• Wash it when it’s full. It’s also important to be efficient when doing things such as the laundry and dishes. Residents are encouraged to wait until the load is full, to maximize the usage of water. Don’t use a full cycle in the washing machine just to launder a dirty T-shirt. Waiting until the dishwater load is full could save up to 15 gallons of water per wash.
  • Be a smart gardener. Homeowners can also save water by cutting back on outdoor water usage. Using your sprinklers for three to five minutes less than normal could save up to five gallons. Typically, lawns require less water during the winter months. Use mulch around trees and plants in your lawn to hold in moisture, which requires less water to keep them healthy. Consider a desert landscape for minimal water usage.
  • Reuse and recycle. Reuse water where you can, such as using bath water to irrigate plants and shrubs. Recycling is always an efficient alternative.
  • Who’ll catch the rain? Acquire collection devices to trap rainwater to use for gardening and washing vehicles.
  • Exercise that broom. Do not hose down driveways and patios. Instead, take advantage of the warm weather we do have and get some exercise by sweeping them clean with a broom.
  • Be a smart consumer. Some restaurants have fallen back into the wasteful habit of pouring glasses of water for diners without asking whether they want it. So, be a smart patron and don’t ask for water unless you’re going to drink it. Remember, every glass of water at a restaurant requires at least two more glasses to wash it.
  • Be proactive. Remind friends and neighbors of the simple things they can do to reduce excessive water use and help battle the drought.
  • Don’t be a fire bug. This one is very important, especially in our local areas. Extra caution is necessary in order to reduce the fire danger. Controlling campfires and cigarette butts can help minimize potential wildfire situations. The smallest of sparks caused by a gust of wind is all it takes to start a devastating fire, as was recently seen in the Glendora, California wildfire.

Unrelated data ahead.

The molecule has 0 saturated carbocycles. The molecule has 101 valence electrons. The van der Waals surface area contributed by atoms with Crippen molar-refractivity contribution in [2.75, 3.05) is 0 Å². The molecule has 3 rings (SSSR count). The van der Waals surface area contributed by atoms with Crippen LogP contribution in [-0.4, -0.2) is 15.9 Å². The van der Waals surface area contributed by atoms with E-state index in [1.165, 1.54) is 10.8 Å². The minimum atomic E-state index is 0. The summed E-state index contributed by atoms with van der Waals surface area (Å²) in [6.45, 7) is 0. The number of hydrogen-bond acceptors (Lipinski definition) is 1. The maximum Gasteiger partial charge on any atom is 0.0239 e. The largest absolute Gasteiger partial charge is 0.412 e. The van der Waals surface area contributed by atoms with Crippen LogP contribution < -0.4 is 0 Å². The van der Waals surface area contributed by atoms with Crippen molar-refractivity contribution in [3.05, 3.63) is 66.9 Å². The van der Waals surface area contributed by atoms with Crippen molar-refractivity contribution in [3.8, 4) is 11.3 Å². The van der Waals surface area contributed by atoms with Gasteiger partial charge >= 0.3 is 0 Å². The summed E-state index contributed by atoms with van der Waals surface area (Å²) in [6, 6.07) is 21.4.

These are just a few suggestions, but all are relatively easy to implement. On base, we should exhibit the same type of discipline we do at home to the best of our ability whether in our building or another area. Call it to the attention of personnel who can take appropriate action if you see a problem or abuse. If the solution requires a work order, call it in immediately. You do not have to be a building custodian to identify and report water issues.

The March Air Reserve Base water bill is significant, and any way we can reduce usage will yield a corresponding reduction in cost. Discuss with your supervisor ideas you may have for more efficient water utilization.

Lack of water is very real and very serious. It is incumbent on all Californians to take positive steps to use water judiciously. Get involved, however limited that may be. We must do this, not just for the short term but as a way of life. We are a unique state in many ways and, while we enjoy beautiful weather in the winter, it does not come without a price.

I could inundate you with a plethora of facts, but what really is paramount is that you take action to reduce water consumption now. You can research multiple ways to conserve water on the internet or contact your water company or local officials for recommendations. It is a manageable crises if we can develop good usage habits, maintain awareness and realize the answer to scarce resources is for all who live here to understand together that we can manage this shortcoming that is a way of life in California.